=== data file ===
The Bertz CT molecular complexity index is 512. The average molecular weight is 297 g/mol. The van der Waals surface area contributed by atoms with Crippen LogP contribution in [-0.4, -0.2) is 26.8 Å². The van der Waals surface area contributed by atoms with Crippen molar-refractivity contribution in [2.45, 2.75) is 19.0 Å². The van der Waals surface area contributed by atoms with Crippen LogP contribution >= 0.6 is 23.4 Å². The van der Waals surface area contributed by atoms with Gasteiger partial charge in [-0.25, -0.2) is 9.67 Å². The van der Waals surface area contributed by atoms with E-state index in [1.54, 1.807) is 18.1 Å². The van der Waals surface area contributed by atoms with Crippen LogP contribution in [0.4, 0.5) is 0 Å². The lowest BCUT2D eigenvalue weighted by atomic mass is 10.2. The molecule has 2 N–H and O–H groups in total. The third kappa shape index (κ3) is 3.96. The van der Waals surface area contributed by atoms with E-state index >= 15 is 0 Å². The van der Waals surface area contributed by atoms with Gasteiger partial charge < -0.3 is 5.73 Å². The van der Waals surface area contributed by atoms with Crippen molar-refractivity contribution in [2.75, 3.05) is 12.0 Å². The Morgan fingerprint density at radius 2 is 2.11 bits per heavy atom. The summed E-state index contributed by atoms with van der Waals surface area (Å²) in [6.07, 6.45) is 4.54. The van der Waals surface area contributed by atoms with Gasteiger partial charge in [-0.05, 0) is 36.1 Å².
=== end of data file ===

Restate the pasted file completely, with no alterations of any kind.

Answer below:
The Bertz CT molecular complexity index is 512. The average molecular weight is 297 g/mol. The van der Waals surface area contributed by atoms with Crippen LogP contribution in [-0.4, -0.2) is 26.8 Å². The van der Waals surface area contributed by atoms with Crippen molar-refractivity contribution in [2.45, 2.75) is 19.0 Å². The van der Waals surface area contributed by atoms with Crippen LogP contribution >= 0.6 is 23.4 Å². The van der Waals surface area contributed by atoms with Gasteiger partial charge in [-0.25, -0.2) is 9.67 Å². The van der Waals surface area contributed by atoms with E-state index in [1.54, 1.807) is 18.1 Å². The van der Waals surface area contributed by atoms with Crippen LogP contribution in [0.4, 0.5) is 0 Å². The lowest BCUT2D eigenvalue weighted by atomic mass is 10.2. The molecule has 2 N–H and O–H groups in total. The third kappa shape index (κ3) is 3.96. The van der Waals surface area contributed by atoms with E-state index >= 15 is 0 Å². The van der Waals surface area contributed by atoms with Gasteiger partial charge < -0.3 is 5.73 Å². The van der Waals surface area contributed by atoms with Crippen molar-refractivity contribution in [2.75, 3.05) is 12.0 Å². The Morgan fingerprint density at radius 2 is 2.11 bits per heavy atom. The summed E-state index contributed by atoms with van der Waals surface area (Å²) in [6.07, 6.45) is 4.54. The van der Waals surface area contributed by atoms with Gasteiger partial charge in [-0.05, 0) is 36.1 Å².